A new multi-agency report coordinated by the World Meteorological Organization (WMO), has highlighted the huge gap between climate action aspirations and reality. Without much more ambitious action, the physical and socioeconomic impacts of climate change will be increasingly devastating, it warns.
The report, United in Science, shows that greenhouse gas concentrations continue to rise to record highs. Fossil fuel emission rates are now above pre-pandemic levels after a temporary drop due to lockdowns. The ambition of emissions reduction pledges for 2030 needs to be seven times higher to be in line with the 1.5°C goal of the Paris Agreement.
The past seven years were the warmest on record and there is a 48% chance that, during at least one year in the next five years, the annual mean temperature will temporarily be 1.5°C higher than 1850-1900 average. As global warming increases, “tipping points” in the climate system cannot be discounted.
UN secretary-general António Guterres said, “Floods, droughts, heatwaves, extreme storms and wildfires are going from bad to worse, breaking records with alarming frequency. Heatwaves in Europe. Colossal floods in Pakistan. Prolonged and severe droughts in China, the Horn of Africa and the United States. There is nothing natural about the new scale of these disasters. They are the price of humanity’s fossil fuel addiction.
“This year’s United in Science report shows climate impacts heading into uncharted territory of destruction. Yet each year we double-down on this fossil fuel addiction, even as the symptoms get rapidly worse,” Guterres said.
Prof. Petteri Taalas, WMO secretary-general, said, “Climate science is increasingly able to show that many of the extreme weather events that we are experiencing have become more likely and more intense due to human-induced climate change. We have seen this repeatedly this year, with tragic effect. It is more important than ever that we scale up action on early warning systems to build resilience to current and future climate risks in vulnerable communities. That is why WMO is spearheading a drive to ensure ‘Early Warnings for All’ in the next five years.”
United in Science provides an overview of the most recent science related to climate change, its impacts and responses. Urgent action is needed to mitigate emissions and adapt to the changing climate, according to the report. Some of the key findings include:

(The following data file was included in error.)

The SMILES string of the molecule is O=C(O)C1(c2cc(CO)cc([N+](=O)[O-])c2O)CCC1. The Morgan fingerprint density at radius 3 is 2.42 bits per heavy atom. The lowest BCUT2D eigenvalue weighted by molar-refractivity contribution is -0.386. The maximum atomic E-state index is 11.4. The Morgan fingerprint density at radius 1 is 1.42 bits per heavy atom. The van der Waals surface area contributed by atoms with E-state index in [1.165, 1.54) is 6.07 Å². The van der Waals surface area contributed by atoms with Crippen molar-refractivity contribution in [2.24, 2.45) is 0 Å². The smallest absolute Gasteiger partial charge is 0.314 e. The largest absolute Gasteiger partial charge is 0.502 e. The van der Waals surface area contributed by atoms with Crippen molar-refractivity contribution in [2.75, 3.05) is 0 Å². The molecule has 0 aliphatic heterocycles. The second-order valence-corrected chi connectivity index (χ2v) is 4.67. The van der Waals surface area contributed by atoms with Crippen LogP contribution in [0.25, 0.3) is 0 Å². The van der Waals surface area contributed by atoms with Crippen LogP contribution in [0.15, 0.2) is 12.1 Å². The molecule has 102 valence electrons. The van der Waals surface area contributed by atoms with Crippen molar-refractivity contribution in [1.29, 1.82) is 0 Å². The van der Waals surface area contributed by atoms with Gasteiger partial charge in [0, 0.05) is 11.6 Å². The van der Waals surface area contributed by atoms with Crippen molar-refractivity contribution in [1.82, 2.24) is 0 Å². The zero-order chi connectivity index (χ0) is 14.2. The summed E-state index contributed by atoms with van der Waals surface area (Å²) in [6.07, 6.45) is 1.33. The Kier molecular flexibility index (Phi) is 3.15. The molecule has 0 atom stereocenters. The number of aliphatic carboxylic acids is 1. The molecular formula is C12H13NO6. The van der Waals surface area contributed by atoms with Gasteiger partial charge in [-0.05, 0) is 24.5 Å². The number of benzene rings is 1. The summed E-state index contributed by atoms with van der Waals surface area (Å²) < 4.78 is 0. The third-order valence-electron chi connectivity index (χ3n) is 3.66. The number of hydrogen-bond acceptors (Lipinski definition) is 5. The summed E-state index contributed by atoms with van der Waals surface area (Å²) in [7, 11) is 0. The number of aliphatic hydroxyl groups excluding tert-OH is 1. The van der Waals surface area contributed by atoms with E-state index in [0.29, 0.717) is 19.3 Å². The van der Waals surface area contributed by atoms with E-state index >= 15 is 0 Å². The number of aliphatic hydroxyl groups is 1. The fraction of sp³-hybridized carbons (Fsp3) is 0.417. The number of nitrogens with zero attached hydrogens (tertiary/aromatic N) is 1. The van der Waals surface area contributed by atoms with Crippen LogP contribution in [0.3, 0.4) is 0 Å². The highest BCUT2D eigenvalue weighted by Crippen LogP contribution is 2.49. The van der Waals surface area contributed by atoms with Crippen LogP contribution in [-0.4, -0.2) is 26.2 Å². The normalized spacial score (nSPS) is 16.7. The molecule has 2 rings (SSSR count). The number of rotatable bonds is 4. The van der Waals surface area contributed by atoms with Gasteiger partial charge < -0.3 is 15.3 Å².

Global Carbon Project – Global fossil CO2 emissions in 2021 returned to the pre-pandemic levels of 2019 after falling by 5.4% in 2020 due to widespread lockdowns. Preliminary data shows that global CO2 emissions in 2022 (January to May) are 1.2% above the levels recorded during the same period in 2019, driven by increases in the USA, India and most European countries.
WMO – The most recent seven years, 2015 to 2021 were the warmest on record. The 2018–2022 global mean temperature average (based on data up to May or June 2022) is estimated to be 1.17°C ± 0.13°C above the 1850–1900 average. A La Niña event has had a slight cooling effect on temperatures in 2021/22 but this will be temporary.
Around 90% of the accumulated heat in the Earth system is stored in the ocean, the Ocean Heat Content for 2018–2022 was higher than in any other five-year period, with ocean warming rates showing a particularly strong increase in the past two decades.
Met Office, UK/WMO/World Climate Research Program – The annual mean global near-surface temperature for each year from 2022-2026 is predicted to be between 1.1°C and 1.7°C higher than pre-industrial levels (1850-1900). The likelihood of the annual mean global near-surface temperature temporarily exceeding 1.5 °C above pre-industrial levels for at least one of the next five years is 48% and is increasing with time.
There is a 93% probability that at least one year in the next five will be warmer than the warmest year on record, 2016, and that the mean temperature for 2022–2026 will be higher than that of the last five years.
WMO World Weather Research Programme (WWRP) – The number of weather-, climate- and water-related disasters has increased by a factor of five over the past 50 years, causing US$202m in losses daily.
To view the complete United in Science report, click here.